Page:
In vivo validation of the mutant selection window hypothesis with moxifloxacin in a murine model of tuberculosis

Deepak Almeida, Eric Nuermberger, Sandeep Tyagi, William R. Bishai, Jacques Grosset

Research output: Contribution to journalArticle

Abstract

Combination therapy is the most effective strategy to prevent emergence of resistance during tuberculosis (TB) treatment. Another strategy, albeit theoretical, is to limit the time that drug concentrations fall in the "mutant selection window" (MSW) between the MIC and the mutant prevention concentration (MPC). Drug concentrations above the MPC prevent selective amplification of resistant mutants in vitro even with a single drug exposure. The MSW concept has been validated using fluoroquinolones against Mycobacterium tuberculosis in vitro but not in vivo. Using a mouse model in which serum moxifloxacin (MXF) concentrations were maintained above the MPC, we tested whether this strategy prevents selection of MXF-resistant mutants. Beginning 2 weeks after aerosol infection with M. tuberculosis, when the mean lung log10 CFU count was 7.9 ± 0.2, mice received either no treatment or MXF in the diet at 0.25% to approximate the conventional human dose or 1.5% to maintain serum concentrations above the MPC (8 μg/ml). After 56 days of treatment, lung CFU counts were 3.5 ± 0.8 and 0.9 ± 0.6 in 0.25% and 1.5% of the MXF-treated mice, respectively. In mice given 0.25% MXF, MXF-resistant mutants were selected by day 28 and detected in 16% (3/19) of mice tested on day 56. No selection of MXF-resistant mutants was detected in mice given 1.5% MXF. We conclude that maintaining serum concentrations of MXF above the MPC prevents selection of MXF-resistant mutants. Although this target cannot be achieved clinically with MXF, it might be possible with new fluoroquinolones with more potent activity and/or improved pharmacokinetics.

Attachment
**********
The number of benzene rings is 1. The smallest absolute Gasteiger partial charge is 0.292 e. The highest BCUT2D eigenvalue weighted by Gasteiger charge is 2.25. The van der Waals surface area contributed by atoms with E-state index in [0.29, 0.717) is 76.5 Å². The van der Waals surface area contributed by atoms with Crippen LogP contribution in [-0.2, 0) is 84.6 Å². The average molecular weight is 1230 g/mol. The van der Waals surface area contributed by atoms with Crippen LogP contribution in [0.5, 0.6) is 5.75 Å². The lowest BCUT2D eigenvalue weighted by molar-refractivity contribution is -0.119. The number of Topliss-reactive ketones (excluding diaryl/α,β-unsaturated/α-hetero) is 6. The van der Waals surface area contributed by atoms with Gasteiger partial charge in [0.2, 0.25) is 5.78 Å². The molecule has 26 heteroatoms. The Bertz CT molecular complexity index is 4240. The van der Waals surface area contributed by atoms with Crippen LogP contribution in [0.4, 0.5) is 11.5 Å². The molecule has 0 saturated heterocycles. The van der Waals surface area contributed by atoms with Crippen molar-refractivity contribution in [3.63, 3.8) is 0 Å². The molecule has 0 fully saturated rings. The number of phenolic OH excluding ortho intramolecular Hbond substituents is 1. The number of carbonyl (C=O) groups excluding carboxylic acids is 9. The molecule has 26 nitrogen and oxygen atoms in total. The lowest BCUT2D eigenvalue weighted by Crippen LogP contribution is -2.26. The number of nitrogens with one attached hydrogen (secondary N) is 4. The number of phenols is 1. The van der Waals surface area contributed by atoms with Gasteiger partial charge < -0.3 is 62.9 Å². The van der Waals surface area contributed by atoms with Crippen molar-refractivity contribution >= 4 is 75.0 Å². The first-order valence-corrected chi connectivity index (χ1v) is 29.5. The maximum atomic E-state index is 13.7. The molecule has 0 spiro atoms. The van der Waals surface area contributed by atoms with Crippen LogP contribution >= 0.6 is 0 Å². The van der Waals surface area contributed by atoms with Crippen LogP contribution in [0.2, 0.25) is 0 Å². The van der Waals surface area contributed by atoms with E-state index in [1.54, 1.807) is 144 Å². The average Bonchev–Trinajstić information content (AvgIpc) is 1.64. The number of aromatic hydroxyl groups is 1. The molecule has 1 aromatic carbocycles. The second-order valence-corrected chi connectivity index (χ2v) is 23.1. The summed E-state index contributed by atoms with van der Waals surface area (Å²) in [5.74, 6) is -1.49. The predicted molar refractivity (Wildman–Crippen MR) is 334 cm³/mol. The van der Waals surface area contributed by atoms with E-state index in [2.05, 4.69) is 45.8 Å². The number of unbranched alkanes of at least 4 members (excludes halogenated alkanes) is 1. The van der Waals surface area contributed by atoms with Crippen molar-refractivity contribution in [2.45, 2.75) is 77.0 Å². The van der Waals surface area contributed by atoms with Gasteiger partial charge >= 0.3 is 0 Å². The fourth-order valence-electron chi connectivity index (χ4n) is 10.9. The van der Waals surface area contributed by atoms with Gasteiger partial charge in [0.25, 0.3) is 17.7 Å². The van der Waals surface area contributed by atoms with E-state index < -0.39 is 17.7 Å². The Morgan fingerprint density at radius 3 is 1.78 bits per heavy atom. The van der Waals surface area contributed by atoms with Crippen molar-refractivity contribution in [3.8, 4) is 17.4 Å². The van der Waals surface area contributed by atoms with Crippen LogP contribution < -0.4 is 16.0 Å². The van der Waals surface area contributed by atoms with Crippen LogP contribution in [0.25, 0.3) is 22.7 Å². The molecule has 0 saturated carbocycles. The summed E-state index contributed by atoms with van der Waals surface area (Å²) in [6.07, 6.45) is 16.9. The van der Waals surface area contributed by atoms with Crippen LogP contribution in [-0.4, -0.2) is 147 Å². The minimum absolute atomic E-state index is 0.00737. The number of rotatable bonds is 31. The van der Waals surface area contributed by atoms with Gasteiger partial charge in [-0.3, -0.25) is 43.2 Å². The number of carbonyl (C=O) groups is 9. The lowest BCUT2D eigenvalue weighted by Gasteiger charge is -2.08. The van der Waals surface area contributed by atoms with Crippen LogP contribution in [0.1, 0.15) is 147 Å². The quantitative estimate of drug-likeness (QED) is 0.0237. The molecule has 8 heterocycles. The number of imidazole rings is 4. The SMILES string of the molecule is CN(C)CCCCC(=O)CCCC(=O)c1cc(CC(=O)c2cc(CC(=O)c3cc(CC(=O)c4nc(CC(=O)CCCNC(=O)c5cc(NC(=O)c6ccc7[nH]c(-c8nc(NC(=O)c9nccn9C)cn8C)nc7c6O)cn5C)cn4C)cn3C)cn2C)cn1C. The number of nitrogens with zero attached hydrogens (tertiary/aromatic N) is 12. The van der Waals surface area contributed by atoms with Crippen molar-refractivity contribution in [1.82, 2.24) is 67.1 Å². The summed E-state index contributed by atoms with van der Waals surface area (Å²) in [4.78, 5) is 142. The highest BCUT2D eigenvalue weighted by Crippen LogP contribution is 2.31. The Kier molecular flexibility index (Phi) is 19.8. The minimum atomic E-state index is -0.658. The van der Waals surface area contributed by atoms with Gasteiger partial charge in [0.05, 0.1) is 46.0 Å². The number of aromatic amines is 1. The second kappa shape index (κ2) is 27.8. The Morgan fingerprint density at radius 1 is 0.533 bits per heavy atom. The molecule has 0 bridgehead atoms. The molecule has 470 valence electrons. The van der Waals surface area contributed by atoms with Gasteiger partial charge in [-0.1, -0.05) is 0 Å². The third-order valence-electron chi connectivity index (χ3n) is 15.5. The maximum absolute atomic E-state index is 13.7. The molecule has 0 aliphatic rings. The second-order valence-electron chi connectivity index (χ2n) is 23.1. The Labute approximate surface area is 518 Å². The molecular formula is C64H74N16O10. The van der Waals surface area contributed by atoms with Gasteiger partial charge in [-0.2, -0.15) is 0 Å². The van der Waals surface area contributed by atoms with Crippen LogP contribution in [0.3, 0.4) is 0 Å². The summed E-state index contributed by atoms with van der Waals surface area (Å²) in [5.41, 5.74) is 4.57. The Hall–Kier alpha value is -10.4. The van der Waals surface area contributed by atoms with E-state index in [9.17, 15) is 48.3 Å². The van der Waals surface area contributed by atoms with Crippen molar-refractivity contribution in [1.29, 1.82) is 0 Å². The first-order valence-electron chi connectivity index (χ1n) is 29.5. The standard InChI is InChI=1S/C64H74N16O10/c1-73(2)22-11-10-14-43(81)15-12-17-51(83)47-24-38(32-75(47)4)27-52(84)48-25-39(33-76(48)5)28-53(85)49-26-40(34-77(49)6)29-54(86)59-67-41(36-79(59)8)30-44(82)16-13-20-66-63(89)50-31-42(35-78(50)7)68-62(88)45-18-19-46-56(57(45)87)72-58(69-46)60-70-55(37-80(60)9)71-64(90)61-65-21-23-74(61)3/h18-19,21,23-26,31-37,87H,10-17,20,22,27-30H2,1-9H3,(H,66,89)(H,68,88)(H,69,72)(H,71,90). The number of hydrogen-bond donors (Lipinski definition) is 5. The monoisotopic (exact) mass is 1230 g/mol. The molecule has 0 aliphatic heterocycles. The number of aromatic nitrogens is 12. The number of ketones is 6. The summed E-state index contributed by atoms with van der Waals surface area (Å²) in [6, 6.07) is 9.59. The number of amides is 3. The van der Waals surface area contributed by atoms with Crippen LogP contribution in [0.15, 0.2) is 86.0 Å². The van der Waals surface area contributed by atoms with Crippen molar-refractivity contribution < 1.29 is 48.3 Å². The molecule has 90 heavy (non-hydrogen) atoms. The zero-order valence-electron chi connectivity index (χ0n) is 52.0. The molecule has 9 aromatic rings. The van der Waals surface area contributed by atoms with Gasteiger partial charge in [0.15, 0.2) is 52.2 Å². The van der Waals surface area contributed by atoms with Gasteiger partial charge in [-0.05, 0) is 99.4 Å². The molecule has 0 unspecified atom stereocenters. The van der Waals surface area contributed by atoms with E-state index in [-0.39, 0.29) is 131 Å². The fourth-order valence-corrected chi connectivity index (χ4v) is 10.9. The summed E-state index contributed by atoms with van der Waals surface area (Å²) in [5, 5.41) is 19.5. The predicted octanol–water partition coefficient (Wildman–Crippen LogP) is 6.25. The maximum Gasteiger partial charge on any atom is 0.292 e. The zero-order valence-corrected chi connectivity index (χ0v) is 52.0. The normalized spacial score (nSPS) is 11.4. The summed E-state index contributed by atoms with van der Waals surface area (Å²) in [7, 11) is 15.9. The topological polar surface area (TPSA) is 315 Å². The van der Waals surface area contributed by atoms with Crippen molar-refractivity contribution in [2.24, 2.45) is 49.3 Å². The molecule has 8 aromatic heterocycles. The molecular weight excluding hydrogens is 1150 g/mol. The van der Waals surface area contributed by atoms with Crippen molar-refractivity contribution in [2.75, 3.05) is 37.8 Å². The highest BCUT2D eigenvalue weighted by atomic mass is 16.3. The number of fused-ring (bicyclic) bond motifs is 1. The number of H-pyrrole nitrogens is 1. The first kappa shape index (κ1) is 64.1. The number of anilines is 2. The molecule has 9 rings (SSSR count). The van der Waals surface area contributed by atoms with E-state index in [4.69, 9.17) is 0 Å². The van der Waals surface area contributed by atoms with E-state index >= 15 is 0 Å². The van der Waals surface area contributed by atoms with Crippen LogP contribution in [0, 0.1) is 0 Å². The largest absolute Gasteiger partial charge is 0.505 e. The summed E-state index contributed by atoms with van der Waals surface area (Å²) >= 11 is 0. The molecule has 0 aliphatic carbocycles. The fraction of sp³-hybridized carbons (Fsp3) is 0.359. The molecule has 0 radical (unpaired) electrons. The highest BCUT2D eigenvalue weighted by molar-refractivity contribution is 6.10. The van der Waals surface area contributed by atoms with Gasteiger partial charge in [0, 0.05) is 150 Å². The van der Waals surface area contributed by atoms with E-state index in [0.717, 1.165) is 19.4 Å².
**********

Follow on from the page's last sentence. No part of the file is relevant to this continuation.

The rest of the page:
Original languageEnglish (US)
Pages (from-to)4261-4266
Number of pages6
JournalAntimicrobial agents and chemotherapy
Volume51
Issue number12
DOIs
StatePublished - Dec 1 2007

ASJC Scopus subject areas

  • Pharmacology
  • Pharmacology (medical)
  • Infectious Diseases

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